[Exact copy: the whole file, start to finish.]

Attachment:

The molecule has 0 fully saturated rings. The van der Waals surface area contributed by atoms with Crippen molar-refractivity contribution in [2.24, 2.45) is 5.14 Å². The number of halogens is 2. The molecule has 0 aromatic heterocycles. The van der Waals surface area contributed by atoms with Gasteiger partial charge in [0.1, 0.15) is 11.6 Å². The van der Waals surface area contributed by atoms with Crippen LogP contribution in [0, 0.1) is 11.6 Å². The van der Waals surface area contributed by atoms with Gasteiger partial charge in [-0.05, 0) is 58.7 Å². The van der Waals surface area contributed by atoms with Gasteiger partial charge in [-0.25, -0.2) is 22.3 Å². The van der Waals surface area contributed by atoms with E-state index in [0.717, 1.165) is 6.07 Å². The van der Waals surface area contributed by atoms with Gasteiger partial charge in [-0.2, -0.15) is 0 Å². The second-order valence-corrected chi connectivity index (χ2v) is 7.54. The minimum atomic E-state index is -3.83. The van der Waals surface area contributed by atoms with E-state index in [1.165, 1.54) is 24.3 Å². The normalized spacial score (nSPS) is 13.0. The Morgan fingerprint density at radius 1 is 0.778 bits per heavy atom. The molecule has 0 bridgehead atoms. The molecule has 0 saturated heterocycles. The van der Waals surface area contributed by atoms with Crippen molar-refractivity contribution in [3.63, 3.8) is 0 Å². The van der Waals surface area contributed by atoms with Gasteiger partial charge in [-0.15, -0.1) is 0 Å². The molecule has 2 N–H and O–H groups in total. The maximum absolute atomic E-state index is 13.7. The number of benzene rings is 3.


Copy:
The molecule has 0 fully saturated rings. The van der Waals surface area contributed by atoms with Crippen molar-refractivity contribution in [2.24, 2.45) is 5.14 Å². The number of halogens is 2. The molecule has 0 aromatic heterocycles. The van der Waals surface area contributed by atoms with Gasteiger partial charge in [0.1, 0.15) is 11.6 Å². The van der Waals surface area contributed by atoms with Crippen LogP contribution in [0, 0.1) is 11.6 Å². The van der Waals surface area contributed by atoms with Gasteiger partial charge in [-0.05, 0) is 58.7 Å². The van der Waals surface area contributed by atoms with Gasteiger partial charge in [-0.25, -0.2) is 22.3 Å². The van der Waals surface area contributed by atoms with E-state index in [0.717, 1.165) is 6.07 Å². The van der Waals surface area contributed by atoms with Gasteiger partial charge in [-0.2, -0.15) is 0 Å². The second-order valence-corrected chi connectivity index (χ2v) is 7.54. The minimum atomic E-state index is -3.83. The van der Waals surface area contributed by atoms with E-state index in [1.165, 1.54) is 24.3 Å². The normalized spacial score (nSPS) is 13.0. The Morgan fingerprint density at radius 1 is 0.778 bits per heavy atom. The molecule has 0 bridgehead atoms. The molecule has 0 saturated heterocycles. The van der Waals surface area contributed by atoms with Crippen molar-refractivity contribution in [3.63, 3.8) is 0 Å². The van der Waals surface area contributed by atoms with Gasteiger partial charge in [-0.15, -0.1) is 0 Å². The molecule has 2 N–H and O–H groups in total. The maximum absolute atomic E-state index is 13.7. The number of benzene rings is 3.